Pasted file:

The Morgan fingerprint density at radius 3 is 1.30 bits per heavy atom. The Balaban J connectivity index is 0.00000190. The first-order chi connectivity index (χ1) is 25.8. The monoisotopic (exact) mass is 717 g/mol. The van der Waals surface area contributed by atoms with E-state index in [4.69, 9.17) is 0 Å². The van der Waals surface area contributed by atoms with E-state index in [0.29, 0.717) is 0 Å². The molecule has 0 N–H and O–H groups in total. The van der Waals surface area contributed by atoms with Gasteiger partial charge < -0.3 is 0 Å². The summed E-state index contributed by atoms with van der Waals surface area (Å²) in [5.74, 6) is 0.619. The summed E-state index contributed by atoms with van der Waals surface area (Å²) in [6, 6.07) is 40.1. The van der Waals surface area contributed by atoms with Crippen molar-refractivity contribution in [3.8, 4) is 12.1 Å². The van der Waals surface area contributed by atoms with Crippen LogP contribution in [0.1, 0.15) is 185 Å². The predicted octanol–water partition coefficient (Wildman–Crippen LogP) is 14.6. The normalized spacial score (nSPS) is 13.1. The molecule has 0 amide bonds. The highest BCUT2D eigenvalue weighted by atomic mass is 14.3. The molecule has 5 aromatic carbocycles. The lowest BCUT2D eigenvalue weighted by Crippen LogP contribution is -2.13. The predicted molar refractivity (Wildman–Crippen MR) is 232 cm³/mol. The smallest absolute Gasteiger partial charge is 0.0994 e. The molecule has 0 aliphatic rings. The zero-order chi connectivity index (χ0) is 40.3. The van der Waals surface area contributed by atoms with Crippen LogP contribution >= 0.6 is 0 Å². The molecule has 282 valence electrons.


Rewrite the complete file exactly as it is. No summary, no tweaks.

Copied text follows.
The Morgan fingerprint density at radius 3 is 1.30 bits per heavy atom. The Balaban J connectivity index is 0.00000190. The first-order chi connectivity index (χ1) is 25.8. The monoisotopic (exact) mass is 717 g/mol. The van der Waals surface area contributed by atoms with E-state index in [4.69, 9.17) is 0 Å². The van der Waals surface area contributed by atoms with E-state index in [0.29, 0.717) is 0 Å². The molecule has 0 N–H and O–H groups in total. The van der Waals surface area contributed by atoms with Gasteiger partial charge < -0.3 is 0 Å². The summed E-state index contributed by atoms with van der Waals surface area (Å²) in [5.74, 6) is 0.619. The summed E-state index contributed by atoms with van der Waals surface area (Å²) in [6, 6.07) is 40.1. The van der Waals surface area contributed by atoms with Crippen molar-refractivity contribution in [3.8, 4) is 12.1 Å². The van der Waals surface area contributed by atoms with Crippen LogP contribution in [0.1, 0.15) is 185 Å². The predicted octanol–water partition coefficient (Wildman–Crippen LogP) is 14.6. The normalized spacial score (nSPS) is 13.1. The molecule has 0 amide bonds. The highest BCUT2D eigenvalue weighted by atomic mass is 14.3. The molecule has 5 aromatic carbocycles. The lowest BCUT2D eigenvalue weighted by Crippen LogP contribution is -2.13. The predicted molar refractivity (Wildman–Crippen MR) is 232 cm³/mol. The smallest absolute Gasteiger partial charge is 0.0994 e. The molecule has 0 aliphatic rings. The zero-order chi connectivity index (χ0) is 40.3. The van der Waals surface area contributed by atoms with Crippen LogP contribution >= 0.6 is 0 Å². The molecule has 282 valence electrons.